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About WireZapp

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  1. WireZapp

    Data Oriented Design for AI?

    Glad that worked out for you! :D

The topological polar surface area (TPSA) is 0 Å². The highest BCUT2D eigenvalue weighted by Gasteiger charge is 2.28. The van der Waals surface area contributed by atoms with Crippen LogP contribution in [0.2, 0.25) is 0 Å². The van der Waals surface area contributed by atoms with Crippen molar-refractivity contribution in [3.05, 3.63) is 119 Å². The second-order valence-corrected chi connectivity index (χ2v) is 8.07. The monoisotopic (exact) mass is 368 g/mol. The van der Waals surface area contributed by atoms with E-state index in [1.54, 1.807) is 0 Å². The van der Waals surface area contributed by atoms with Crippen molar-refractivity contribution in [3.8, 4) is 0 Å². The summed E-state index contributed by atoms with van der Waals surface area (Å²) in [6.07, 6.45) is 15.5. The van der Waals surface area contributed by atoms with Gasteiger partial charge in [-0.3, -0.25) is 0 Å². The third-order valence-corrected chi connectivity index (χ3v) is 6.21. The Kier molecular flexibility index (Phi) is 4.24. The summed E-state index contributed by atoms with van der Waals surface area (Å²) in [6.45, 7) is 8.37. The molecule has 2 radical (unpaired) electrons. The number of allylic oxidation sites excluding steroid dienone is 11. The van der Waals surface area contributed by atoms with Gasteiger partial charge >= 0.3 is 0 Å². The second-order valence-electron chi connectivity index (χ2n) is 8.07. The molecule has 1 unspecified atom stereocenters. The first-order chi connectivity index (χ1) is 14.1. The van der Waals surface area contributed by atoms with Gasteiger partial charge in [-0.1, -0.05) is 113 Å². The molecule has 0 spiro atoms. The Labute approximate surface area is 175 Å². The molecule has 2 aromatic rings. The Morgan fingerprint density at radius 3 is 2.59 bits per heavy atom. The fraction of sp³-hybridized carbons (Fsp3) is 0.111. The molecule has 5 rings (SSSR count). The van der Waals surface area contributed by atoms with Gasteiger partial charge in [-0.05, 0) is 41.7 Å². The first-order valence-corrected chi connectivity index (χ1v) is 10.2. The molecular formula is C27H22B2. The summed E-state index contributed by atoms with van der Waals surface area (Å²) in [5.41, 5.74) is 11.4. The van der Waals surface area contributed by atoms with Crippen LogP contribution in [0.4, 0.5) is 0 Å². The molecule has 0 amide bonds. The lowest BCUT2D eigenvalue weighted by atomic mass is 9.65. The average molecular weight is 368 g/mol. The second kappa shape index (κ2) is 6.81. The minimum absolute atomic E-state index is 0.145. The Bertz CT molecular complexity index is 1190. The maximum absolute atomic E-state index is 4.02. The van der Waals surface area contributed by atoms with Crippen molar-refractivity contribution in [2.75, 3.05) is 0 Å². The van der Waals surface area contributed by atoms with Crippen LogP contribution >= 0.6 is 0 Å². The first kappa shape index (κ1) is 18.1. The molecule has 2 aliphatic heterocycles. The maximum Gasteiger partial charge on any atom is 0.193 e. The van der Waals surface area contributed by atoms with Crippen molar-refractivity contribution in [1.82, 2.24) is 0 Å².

2. Edit: I should say that this is for something open source. The code that I'm sharing here is for a version of DOT that I won't be releasing until January/Febuary   Once again, this method can be extremely crude. Its just to give the AI a general path that it can fix at runtime.   All these methods sound interesting, but the conditions have changed a bit now. Islands offer both negative and positive aspects, and entities can jump backwards.     So jumping to an island foward may give 3 gold and 4 water per turn, but it takes away 2 food.   If a resource ever hits zero, the entity dies.   Entities can backtrack as far as they want in order to stay alive. So they need to remember what is behind them.   After working with what Andy said, I derived a quite nice method. The entity looks at the straight line path between where it is right now, and its final objective. From there it sums all the (positive and negative) costs.     Working backwards, it figures out where blockages (That is to say Islands it can't jump between with the attributes it would have at the time) may be, and saves that as critical points. Blockages are found by comparing the positive sum from Start to Point X to the negative sum of End to Point X.   PositiveScore is basically the A* Score function.   The first itteratation returns the critical points between where it is now, to where it wants to be. Every itteration after that is computed over the critical point.     Start -> Objective Start -> Critical -> Critical -> Objective Start-> Critical_2 -> Critical_2 -> Critical_1 -> Critical_2 -> Critical_1 -> Objective     Its just normal A* still but slightly twisted. Some source code: TContainer<IndirectAd> IEntityGroup::Plan(short Index, AdvertisementBase *Goal, TContainer<UNibble> ReferenceTableSum) { TContainer<IndirectAd> SolutionSet; //The summation of all advertisements we've confirmed so far TContainer<CostBase> NeededAttributes = TContainer<CostBase>(ReferenceTableSum.size()); int m = 0; for (int i = BlockSize * Index; i < BlockSize * (Index+1); i++) { NeededAttributes[m].Value = RuntimeBody[i].Value; m++; } //TOOD: Get local islands from the world structure (In this case, the islands along the path) TContainer<AdvertisementBase*> LocalAds; bool Finished = false; //When this is true, all of the needs for my objective have been met. while (!Finished) { int i = 0; //The value cannot get greater than -1 float Lowest = 1; UNibble index = 0; //Cycle through all the local goals. See what score is the lowest from after this advertisement -> Destination. Basic path finding for (AdvertisementBase * CurrentAd : LocalAds) { float AverageScore = 0; auto NeededTemp = NeededAttributes; //Go through every positive cost. Do not worry about negative effects right now. Thats managed as error correcting for (const CostBase & CurrentCost : CurrentAd->GetPositiveEffects()) { //How much does this add increase our attributes by? NeededTemp[ReferenceTableSum[CurrentCost.GlobalAdr]].Value += CurrentCost.Value; } //Does this ad let us meet the requirements? for (const CostBase & DestinationCost : Goal->GetNegativeEffects()) { Gradient grad = TemplateBody[ReferenceTableSum[DestinationCost.GlobalAdr]]; grad.Q3 = DestinationCost.Value; //Anything that would throw us over the value is rated to be negative AverageScore += Scoring::PositiveScore_Linear((float)NeededTemp[ReferenceTableSum[DestinationCost.GlobalAdr]].Value, (float)DestinationCost.Value, grad); //Find the score between our destinatin cost, and our temporary attribute value } //Divide by the full size AverageScore /= Goal->GetNegativeEffects().size(); if (AverageScore < Lowest) { //Its our new lowest score, so lets change the value of Lowest Lowest = AverageScore; index = i; } if (AverageScore <= 0) { //We've finished the chain. More than half of the needs are met. They rest are computed during runtime to allow for some dynamic response. index = i; Finished = true; break; } i++; } /*Queue is not an order dependent list. Infact, after running the plan function, it is suggested that Queue be ran through a more extensive scheduling function in order to retain realism.*/ IndirectAd ad; ad.Address = LocalAds[index]->ReturnAddress(); ad.TimeConstant = LocalAds[index]->TimeConstant; SolutionSet.push_back(ad); //Make sure that our summation is kept up to date for (auto Cost : LocalAds[index]->GetPositiveEffects()) { NeededAttributes[ReferenceTableSum[Cost.GlobalAdr]].Value += Cost.Value; } } return SolutionSet; } //Note that this approximation is VERY VERY crude. Its used for distant scheduling among AIs static float PositiveScore_Linear(float CurrentValue, float FutureValue, Gradient grad) { float Q3_Factor = (float)grad.Q3 / (float)grad.Max; Q3_Factor *= 2; CurrentValue /= (float)grad.Max; //Scale the number to a 0 - 2 range CurrentValue *= 2; FutureValue /= (float)grad.Max; //Scale the numnber to a 0 - 2 range FutureValue *= 2; return (CurrentValue + FutureValue) - Q3_Factor; } Any opinions?